The law of Moses afterwards prescribed the occasions and the manner in which burnt sacrifices were to be offered. There were “the continual burnt offering” (Ex. 29:38–42; Lev. 6:9–13), “the burnt offering of every sabbath,” which was double the daily one (Num. 28:9, 10), “the burnt offering of every month” (28:11–15), the offerings at the Passover (19–23), at Pentecost (Lev. 23:16), the feast of Trumpets (23:23–25), and on the day of Atonement (Lev. 16). On other occasions special sacrifices were offered, as at the consecration of Aaron (Ex. 29) and the dedication of the temple (1 Kings 8:5, 62–64). Free-will burnt offerings were also permitted (Lev. 1:13), and were offered at the accession of Solomon to the throne (1 Chr. 29:21), and at the reformation brought about by Hezekiah (2 Chr. 29:31–35). These offerings signified the complete dedication of the offerers unto God. This is referred to in Rom. 12:1. (See ALTAR, SACRIFICE.)”

[5] Wilhelm Gesenius et al., The Abridged Brown-Driver-Briggs Hebrew-English Lexicon of the Old Testament: From A Hebrew and English Lexicon of the Old Testament. (Boston; New York: Houghton, Mifflin and Company, 1906), II. עֹלָה n.f. whole burnt-offering. “II. עֹלָה n.f. whole burnt-offering (that which goes up to heaven (al. on altar)) — the whole burnt-offering (beast or fowl) is entirely consumed and goes up in the flame of the altar to God expressing the ascent of the soul in worship. All of the victim is laid on the altar except the hide and such parts as could not be washed clean. If beast the ˊע‍ must be a male without blemish, of herd or flock; if of flock, either sheep or goat; if fowl, either turtle-dove or young pigeon, the latter usu. offered by the poor. A lamb was offered by individuals, and by the nation at the עֹמֶר offering, and daily at the עֹלַת הבֹּקֶר, and at morning and evening עלה תמיד, עֹלַת תָּמִיד(הַ). These were doubled at the עֹלַת שַׁבָּת. A ram was offered by Aaron and his sons; but a young bullock was of greater value, at consecration of Levites, so calves; on great occasions bullock + rams, bullocks + rams + lambs; one of each kind offered by tribal chiefs. In ritual of חֹדֶשׁ(ה) עֹלַת and at מצּות and Pentecost 2 bullocks, 1 ram, and 7 lambs were added to daily offering; at offering of new bread at Pentecost 1 bullock, 2 rams, and 7 lambs; on the 1st and 10th of the 7th month and at עצרת 1 bullock, 1 ram, and 7 lambs, in addition to the offerings of the new moon; the system culminated in 70 bullocks, 14 rams, 98 lambs for the 7 days of Tabernacles. In early times whole burnt-offerings of children were sometimes made, e.g. Jephthah’s daughter; Isaac proposed as, but ram substituted; made to other gods. The offerer imposed his hands on head of animal, then slaughtered it, and flayed it. The priest washed the pieces; arranged them on the altar above the wood; the fire devoured them, they went up in the flame, according to character of offerer. עֹלָתָה, עוֹלוֹת v. also עַוְלָה sub I. עוּל.”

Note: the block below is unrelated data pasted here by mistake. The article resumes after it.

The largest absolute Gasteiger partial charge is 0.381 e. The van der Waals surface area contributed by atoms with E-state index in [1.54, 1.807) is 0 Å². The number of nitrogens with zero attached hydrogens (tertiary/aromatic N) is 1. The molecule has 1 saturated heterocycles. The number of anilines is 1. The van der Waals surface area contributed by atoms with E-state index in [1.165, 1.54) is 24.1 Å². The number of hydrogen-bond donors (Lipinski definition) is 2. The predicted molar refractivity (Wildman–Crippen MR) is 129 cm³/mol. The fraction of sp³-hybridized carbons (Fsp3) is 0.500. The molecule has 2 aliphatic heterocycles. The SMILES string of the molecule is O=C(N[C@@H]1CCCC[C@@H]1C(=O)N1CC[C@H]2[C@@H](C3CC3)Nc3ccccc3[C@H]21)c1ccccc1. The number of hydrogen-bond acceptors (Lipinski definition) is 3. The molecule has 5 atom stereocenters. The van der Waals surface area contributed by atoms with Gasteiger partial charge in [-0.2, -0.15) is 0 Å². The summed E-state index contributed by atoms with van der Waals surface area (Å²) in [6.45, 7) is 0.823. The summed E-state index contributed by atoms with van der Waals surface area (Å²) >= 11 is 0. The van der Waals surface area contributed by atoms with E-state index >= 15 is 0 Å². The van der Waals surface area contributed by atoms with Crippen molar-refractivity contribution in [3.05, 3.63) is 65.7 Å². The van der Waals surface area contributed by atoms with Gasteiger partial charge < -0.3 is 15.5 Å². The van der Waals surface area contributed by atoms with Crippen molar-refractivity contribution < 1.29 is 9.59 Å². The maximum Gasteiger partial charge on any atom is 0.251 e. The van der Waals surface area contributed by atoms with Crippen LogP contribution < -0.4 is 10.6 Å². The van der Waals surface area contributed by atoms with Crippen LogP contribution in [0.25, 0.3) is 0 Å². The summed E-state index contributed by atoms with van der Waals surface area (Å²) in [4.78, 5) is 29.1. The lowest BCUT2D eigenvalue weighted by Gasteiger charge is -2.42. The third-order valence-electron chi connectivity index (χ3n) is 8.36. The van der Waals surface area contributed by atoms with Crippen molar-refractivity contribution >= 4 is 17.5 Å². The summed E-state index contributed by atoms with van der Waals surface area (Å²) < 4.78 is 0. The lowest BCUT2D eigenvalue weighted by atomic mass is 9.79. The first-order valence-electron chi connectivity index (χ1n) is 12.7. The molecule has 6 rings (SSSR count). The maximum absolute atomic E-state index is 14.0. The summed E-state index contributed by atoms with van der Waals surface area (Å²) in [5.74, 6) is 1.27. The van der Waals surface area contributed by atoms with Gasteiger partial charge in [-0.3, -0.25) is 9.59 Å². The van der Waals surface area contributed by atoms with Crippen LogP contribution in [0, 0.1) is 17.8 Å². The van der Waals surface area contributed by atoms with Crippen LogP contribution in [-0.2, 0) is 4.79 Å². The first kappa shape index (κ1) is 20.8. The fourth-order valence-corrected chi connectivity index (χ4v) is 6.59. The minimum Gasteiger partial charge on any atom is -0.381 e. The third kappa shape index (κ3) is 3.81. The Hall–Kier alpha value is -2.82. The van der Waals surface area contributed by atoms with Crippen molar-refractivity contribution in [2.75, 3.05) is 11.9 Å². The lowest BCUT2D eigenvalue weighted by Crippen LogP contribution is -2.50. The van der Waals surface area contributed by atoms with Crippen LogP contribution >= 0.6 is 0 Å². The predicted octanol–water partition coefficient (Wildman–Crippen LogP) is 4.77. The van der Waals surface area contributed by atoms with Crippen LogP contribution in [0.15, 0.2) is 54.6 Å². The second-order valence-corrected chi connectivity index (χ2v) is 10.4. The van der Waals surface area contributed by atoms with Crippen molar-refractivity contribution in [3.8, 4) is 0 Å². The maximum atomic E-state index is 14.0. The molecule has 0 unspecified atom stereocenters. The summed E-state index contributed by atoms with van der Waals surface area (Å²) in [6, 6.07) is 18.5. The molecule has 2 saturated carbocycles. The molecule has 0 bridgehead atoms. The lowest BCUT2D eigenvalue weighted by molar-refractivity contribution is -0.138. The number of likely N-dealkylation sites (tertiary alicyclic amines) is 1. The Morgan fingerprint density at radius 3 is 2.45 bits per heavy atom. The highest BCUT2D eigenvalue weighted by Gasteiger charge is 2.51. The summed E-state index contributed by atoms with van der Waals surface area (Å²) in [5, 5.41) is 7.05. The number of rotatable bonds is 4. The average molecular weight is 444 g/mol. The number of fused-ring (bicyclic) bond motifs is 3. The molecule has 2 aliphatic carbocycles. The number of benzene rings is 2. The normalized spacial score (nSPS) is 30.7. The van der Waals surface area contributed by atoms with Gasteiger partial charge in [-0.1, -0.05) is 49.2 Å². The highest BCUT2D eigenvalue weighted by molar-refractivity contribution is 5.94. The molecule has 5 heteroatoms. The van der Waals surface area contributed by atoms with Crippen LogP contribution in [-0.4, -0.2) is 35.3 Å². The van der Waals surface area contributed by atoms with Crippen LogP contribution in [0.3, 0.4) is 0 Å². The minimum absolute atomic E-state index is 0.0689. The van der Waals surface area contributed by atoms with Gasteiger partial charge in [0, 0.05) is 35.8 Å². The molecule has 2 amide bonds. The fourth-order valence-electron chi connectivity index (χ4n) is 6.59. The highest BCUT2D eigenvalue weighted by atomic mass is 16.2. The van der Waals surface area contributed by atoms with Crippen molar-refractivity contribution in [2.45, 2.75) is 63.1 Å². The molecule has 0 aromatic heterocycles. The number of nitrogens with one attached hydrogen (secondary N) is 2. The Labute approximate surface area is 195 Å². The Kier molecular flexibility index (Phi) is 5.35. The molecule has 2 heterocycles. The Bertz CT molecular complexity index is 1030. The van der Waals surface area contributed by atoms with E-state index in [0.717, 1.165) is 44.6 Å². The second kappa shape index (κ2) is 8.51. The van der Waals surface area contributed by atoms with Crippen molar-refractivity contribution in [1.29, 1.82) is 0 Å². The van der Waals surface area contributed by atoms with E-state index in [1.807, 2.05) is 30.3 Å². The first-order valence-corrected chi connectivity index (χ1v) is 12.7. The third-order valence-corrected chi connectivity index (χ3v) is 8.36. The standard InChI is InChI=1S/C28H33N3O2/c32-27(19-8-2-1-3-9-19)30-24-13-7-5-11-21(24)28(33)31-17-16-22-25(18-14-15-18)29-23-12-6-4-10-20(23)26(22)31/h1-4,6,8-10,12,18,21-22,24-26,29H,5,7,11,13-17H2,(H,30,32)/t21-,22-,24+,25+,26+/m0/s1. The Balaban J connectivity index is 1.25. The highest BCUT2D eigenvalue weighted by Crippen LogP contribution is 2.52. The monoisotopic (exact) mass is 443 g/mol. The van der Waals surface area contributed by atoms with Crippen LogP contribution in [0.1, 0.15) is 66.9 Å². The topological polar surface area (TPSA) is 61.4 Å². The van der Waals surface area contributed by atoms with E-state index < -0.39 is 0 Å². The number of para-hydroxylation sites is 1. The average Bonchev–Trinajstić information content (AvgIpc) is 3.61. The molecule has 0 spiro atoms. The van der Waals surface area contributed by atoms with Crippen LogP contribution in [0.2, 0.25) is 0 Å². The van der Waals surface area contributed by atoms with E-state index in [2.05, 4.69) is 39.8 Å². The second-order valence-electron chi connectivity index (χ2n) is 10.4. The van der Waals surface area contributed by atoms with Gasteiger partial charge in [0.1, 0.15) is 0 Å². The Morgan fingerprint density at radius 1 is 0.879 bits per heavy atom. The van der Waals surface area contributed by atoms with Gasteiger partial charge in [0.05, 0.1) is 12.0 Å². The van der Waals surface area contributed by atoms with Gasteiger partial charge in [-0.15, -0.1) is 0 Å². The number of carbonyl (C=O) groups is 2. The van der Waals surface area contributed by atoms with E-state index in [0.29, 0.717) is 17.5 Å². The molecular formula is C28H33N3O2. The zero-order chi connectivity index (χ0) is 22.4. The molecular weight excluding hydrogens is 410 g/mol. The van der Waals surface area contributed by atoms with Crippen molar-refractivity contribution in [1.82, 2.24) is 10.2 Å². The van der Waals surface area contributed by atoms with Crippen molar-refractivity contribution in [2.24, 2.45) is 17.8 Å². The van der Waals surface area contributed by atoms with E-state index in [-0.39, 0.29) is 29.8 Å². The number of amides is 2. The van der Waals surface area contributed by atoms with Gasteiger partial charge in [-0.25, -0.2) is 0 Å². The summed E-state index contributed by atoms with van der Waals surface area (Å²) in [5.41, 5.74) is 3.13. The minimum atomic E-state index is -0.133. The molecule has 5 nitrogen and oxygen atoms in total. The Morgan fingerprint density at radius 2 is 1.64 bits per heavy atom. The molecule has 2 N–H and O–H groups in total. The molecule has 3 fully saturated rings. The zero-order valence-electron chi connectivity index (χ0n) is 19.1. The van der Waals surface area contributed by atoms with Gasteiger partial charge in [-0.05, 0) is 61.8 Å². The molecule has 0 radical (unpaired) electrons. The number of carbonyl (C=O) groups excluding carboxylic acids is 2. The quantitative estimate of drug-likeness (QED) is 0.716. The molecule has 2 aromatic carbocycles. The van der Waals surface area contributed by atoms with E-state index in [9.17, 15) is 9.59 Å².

Shalom: Live Long and Prosper!
Darrell Wolfe (DG Wolfe)
Storyteller | Writer | Thinker | Consultant @

Clifton StrengthsFinder: Intellection, Learner, Ideation, Achiever, Input
16Personalities (Myers-Briggs Type): INFJ